Nico Rosberg may have been far more successful than his Dad, but it’s probably fair to say he hasn’t had as much of a cultural impact. Not that he’ll care of course, because very few people in the history of F1 can match Keke for coolness. Here are six reasons why Keke was such a badass.
His glorious moustache
It’s a shame we don’t really see drivers sporting a moustache these days, because on the right driver a bushy bouquet of hair on the upper lip can really be the icing the cake of coolness. For Keke it became iconic, really adding to his ‘give zero f**ks’ attitude.
The 1983 Monaco GP
Keke’s championship win in 1982 was the last for the legendary Cosworth DFV engines as turbos were becoming the thing to have. By 1983 they were well and truly outclassed, but at somewhere like Monaco the difference was much smaller and it allowed Keke to put in one of the truly great drives.
The track was wet at the start but drying, and while most of the front runners decided to play it safe with wet tyres Keke went for slicks in the hope it would dry out.
Keke made a monster of a start to go from sixth to second by turn one (at Monaco!) and by the end of the first lap had passed Prost’s Renault to take the lead. It only got better as the track dried, and after seven laps he already had a lead of almost half a minute.
From then on he mastered the track and the conditions, only losing time when lapping backmarkers (which he encountered as early as lap 10) and despite suffering from an illness all weekend which had put his ability to even finish the race in doubt.
You can almost pick any lap out at random and you’ll see him drifting his Williams around Massenet and Casino Square – spectacular, but totally in control. This virtuoso performance totally ended suggestions that he hadn’t deserved his 1982 championship. Street circuits would prove to be something of a speciality of his, with four of his five career wins coming on them.
The fastest ever lap
When Keke Rosberg qualified on pole for the 1985 British Grand Prix he did so with the fastest ever lap in F1, at an average speed of more than 160mph. The Silverstone circuit back then was much, much faster – even on the slowest part of the track (the Woodcote chicane) cars were still doing well over 120mph.
Rosberg had already set a pretty blistering time early on in Saturday’s qualifying session so spent much of it sitting in the pits with a cigarette. But with other drivers getting close to beating it, with a few minutes to go he strapped some fresh qualifying tyres on his Williams, whacked the turbo boost up and went out to do another lap.
It had started to rain and he had a slow puncture, but he put everything on the line with one of the most spectacular laps ever driven in an F1 car and somehow went even quicker than his previous lap.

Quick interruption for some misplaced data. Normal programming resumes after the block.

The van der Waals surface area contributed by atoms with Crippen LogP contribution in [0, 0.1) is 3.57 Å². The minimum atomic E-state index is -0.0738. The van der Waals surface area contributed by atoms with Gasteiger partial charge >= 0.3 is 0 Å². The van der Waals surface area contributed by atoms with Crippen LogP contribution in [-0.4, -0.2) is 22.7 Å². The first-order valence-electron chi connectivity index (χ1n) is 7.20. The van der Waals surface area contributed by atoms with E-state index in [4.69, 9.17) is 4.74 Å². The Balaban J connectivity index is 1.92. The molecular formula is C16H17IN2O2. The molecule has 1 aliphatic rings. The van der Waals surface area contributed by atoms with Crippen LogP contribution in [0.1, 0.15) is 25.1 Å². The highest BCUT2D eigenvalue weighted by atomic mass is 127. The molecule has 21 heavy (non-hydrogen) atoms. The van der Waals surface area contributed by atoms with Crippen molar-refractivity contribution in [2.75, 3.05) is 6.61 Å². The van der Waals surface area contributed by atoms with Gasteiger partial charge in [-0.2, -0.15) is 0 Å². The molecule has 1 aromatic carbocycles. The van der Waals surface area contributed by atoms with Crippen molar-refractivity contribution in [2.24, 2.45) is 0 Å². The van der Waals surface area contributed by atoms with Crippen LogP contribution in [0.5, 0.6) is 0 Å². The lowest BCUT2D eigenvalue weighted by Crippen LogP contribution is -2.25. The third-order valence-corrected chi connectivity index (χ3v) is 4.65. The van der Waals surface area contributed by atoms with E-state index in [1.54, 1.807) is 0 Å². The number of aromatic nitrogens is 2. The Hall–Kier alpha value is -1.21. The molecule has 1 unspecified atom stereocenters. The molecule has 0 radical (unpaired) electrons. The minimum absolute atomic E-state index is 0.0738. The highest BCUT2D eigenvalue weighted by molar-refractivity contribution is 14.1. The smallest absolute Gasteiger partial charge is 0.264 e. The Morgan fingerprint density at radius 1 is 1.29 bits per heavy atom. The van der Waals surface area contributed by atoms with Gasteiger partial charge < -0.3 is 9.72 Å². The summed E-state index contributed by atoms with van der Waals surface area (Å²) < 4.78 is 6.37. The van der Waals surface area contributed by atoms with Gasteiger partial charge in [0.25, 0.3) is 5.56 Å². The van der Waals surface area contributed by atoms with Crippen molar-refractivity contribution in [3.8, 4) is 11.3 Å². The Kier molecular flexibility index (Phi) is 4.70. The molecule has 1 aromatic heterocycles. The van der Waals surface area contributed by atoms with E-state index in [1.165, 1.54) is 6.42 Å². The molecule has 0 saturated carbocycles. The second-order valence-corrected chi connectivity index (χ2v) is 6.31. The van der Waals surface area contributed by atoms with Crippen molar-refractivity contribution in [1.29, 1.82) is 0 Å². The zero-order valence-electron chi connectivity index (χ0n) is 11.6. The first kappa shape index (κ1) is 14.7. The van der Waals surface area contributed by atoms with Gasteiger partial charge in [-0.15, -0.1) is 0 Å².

Montoya may have beaten it with a pretty mega lap of his own at Monza in 2002, but it was done with none of the style or coolness of Keke’s lap in 1985.
He tells it like it is
Keke didn’t just look cool and drive like a badass, but he spoke like one too. At Dallas in 1984 the extremely hot weather had caused the track to break up during a support race and the F1 drivers were concerned about the same thing happening to them.
Some of them even tried to arrange a boycott of the race, but Rosberg was having none of it: “I don’t know what all the fuss is about, we’ll all complain and bind right up until the start time and then we’ll go out and race as usual.” he said. “We’ve come all this way and the race is all set up. Track surface or no track surface, you know as well as I do, we’ll race.”
The race was one of the hottest on record, the track did indeed break up and many drivers retired as a result. Who won? Keke of course!
In recent years Keke has chosen to stay out of the spotlight to let Nico forge his own career, but he still comes out with the goods when he needs to. After Schumacher blocked the track in qualifying for the 2006 Monaco Grand Prix Keke made his opinion on the act clear.
When asked about Michael’s antics, he said: “He should resign from the Grand Prix Drivers Association and never mention the word safety again. If he was a real man he would have parked the car in the middle of the road and walked away. We would have thought much better of him. It was the worst thing I have seen in Formula One. I thought he had grown up. He is a cheap cheat. He should leave F1 to honest people.”
His epic car control
Throughout his whole career Keke made a name for himself with his amazing car control, and even when he made a mistake it could be spectacular. His spin at the start of the 1983 US Grand Prix in Long Beach is the stuff of legends.
Everything about it is just awesome. From his powersliding, wheel-banging start to the incredible failed attempt at passing Tambay’s Ferrari, which amazingly only costs him one place.
It wasn’t a one-off either – he did pretty much exactly the same thing in Canada in 1985.
The ultimate team player
Lewis Hamilton may have come under fire for his ‘slowing down’ tactics in Abu Dhabi in 2016, but it’s got nothing on what Keke Rosberg did in the 1985 European Grand Prix at Brands Hatch.
After being shoved off the road by Senna, Rosberg lost a lap to the leaders after pitting for new tyres. He came back out in front of Senna and didn’t hesitate to badly hold up the Brazilian in the ultimate form of passive-aggressive revenge. The whole thing allowed his team-mate Nigel Mansell to take the lead and head off to his first win.
The lesson is obvious: don’t make Keke Rosberg mad!